An internet-meaning-objective review is useless to me.

I’ve been reading videogame reviews for 30 years or so now, more really. Over that time, there’s been a number of constants in how games are reviewed, a number of shifts in approaches to reviews, a widening spread of angles and approaches to reviews from the personal to the critical to the bog standard common or garden consumer guide. It’s been interesting watching games and the worlds surrounding them become more expansive, more inclusive, more accommodating of different views and approaches.

Yet, the cries for objective reviews have been a constant recurring curse. I’m going to refer to it as internet-objectivity for a bit but really, it’s a cry that’s been heard since the start of videogames. The first issue of Crash magazine in 1984 has Roger Kean, the editor, explaining that their reviews had to be subjective because they’re reviews.

“Because they’re reviews” is the thing that gets lost and it’s kinda annoying when you try and explain that an objective review is actually entirely impossible because it always, always, with not a single exception, comes down to some level of subjectivity somewhere down the line. That’s frustrating. It’s also frustrating because we’re in using a word wrong territory. It’s often the case that people are either asking for reviews that agree with them (where good is their definition of good) and that’s an interesting angle but umm nope, or they’re asking for reviews that take into account multiple points of view and neither of these things, not by any reasonable definition, are “objective”.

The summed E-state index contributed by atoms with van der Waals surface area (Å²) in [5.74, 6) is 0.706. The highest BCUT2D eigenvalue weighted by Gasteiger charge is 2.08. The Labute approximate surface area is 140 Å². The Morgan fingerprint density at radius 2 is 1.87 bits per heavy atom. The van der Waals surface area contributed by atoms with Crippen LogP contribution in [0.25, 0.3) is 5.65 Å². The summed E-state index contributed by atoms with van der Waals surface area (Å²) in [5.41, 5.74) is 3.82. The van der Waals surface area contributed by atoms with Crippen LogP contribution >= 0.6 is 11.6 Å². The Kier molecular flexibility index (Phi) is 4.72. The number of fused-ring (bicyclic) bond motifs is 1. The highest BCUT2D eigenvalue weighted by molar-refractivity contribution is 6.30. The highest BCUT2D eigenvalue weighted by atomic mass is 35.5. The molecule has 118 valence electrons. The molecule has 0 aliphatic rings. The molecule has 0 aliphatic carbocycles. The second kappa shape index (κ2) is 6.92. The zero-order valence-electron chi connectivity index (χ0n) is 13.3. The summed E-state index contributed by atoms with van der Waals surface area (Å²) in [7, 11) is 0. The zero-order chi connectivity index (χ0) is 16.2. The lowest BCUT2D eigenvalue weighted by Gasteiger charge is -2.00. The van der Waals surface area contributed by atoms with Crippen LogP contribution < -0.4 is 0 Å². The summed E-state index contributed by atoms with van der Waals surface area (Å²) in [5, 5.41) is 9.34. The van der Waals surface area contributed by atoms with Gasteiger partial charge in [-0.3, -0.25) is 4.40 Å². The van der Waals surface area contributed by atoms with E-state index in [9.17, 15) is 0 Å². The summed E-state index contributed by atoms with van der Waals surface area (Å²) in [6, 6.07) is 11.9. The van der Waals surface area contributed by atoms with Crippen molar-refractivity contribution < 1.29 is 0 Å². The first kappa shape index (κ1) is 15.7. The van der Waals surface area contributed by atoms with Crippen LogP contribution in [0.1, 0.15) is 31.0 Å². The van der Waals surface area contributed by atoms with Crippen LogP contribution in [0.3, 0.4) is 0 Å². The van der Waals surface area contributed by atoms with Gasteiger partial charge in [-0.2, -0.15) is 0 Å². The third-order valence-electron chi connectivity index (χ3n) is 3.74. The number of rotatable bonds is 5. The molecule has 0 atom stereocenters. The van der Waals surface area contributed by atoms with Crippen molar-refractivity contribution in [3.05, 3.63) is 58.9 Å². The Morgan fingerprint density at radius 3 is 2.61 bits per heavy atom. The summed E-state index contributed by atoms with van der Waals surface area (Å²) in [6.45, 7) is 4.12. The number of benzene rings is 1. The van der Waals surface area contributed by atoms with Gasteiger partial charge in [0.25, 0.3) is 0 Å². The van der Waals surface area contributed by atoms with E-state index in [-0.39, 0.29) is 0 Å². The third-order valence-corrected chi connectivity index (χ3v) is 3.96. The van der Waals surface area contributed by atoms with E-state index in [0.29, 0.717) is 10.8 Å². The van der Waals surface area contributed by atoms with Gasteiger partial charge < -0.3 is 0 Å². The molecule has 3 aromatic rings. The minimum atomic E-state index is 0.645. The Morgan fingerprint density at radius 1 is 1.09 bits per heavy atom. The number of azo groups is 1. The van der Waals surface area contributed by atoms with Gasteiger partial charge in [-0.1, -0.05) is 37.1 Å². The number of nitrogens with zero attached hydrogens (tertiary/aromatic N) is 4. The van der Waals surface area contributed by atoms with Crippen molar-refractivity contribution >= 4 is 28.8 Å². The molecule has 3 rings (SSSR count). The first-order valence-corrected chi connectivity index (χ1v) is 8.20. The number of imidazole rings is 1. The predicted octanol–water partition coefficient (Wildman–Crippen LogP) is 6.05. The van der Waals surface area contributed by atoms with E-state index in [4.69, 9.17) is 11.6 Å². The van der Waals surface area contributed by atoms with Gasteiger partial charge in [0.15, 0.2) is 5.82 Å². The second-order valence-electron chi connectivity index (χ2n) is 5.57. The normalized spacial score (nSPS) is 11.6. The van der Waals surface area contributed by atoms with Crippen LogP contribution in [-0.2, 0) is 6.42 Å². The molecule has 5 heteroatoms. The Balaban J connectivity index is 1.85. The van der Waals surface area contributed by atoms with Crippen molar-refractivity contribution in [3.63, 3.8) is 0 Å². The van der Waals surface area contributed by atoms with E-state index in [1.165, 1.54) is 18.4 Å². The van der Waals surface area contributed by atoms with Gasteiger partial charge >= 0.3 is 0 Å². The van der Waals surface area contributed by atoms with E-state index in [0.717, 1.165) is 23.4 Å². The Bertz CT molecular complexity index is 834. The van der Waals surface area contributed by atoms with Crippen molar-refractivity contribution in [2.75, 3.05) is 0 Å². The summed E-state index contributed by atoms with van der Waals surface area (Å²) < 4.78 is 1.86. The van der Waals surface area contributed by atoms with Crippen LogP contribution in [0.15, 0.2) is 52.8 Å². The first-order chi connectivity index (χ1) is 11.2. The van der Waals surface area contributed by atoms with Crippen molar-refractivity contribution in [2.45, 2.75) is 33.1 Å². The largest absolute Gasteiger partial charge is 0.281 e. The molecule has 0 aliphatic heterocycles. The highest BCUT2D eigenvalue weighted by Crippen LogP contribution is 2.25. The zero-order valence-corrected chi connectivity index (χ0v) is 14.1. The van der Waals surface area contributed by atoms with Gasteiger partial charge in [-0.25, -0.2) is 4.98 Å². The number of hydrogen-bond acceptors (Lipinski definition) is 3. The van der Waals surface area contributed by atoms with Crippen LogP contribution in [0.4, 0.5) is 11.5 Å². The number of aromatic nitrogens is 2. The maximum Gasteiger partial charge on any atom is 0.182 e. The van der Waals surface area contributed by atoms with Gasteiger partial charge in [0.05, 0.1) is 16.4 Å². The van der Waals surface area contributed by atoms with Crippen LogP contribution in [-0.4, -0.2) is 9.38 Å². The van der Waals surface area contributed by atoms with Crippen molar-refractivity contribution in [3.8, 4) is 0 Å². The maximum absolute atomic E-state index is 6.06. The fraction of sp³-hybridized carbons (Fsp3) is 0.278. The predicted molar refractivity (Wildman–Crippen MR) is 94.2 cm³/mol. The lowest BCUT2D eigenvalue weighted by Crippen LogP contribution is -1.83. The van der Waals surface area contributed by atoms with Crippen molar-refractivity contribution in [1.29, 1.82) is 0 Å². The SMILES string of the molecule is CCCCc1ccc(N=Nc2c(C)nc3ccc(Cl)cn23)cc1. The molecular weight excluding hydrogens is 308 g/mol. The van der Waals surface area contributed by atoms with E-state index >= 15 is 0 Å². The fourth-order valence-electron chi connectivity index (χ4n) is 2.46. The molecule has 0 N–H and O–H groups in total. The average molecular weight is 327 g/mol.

They are both really terrible ideas, mind. That’s something, I guess.

There’s a tendency to focus on the impossibility and the futility of these demands from a writer’s point of view and I get that. I welcome that. There’s a more important point for me though. What these requests (were it possible to actually fulfil them) would achieve is to make reviews absolutely useless to most people. As a reader, as someone who buys games having read the words of others, these requests would reduce the utility of the reviews to somewhere close to fuck all.

Like, as much as I enjoy Edge as a magazine, its reviews are somewhere close to fuck all use. OK, OK, they’re of professional use to me because no matter what you think of Edge, it has sway in the industry. Whether you think it’s declined, stayed about the same or gotten better than ever before, Edge still has some not insubstantial amount of prestige surrounding it. That’s valuable to me as a person who makes games, obviously. As someone who buys games, Edge remove one of the most important pieces of information I need to help me judge a game from a review, they don’t tell me who wrote the review.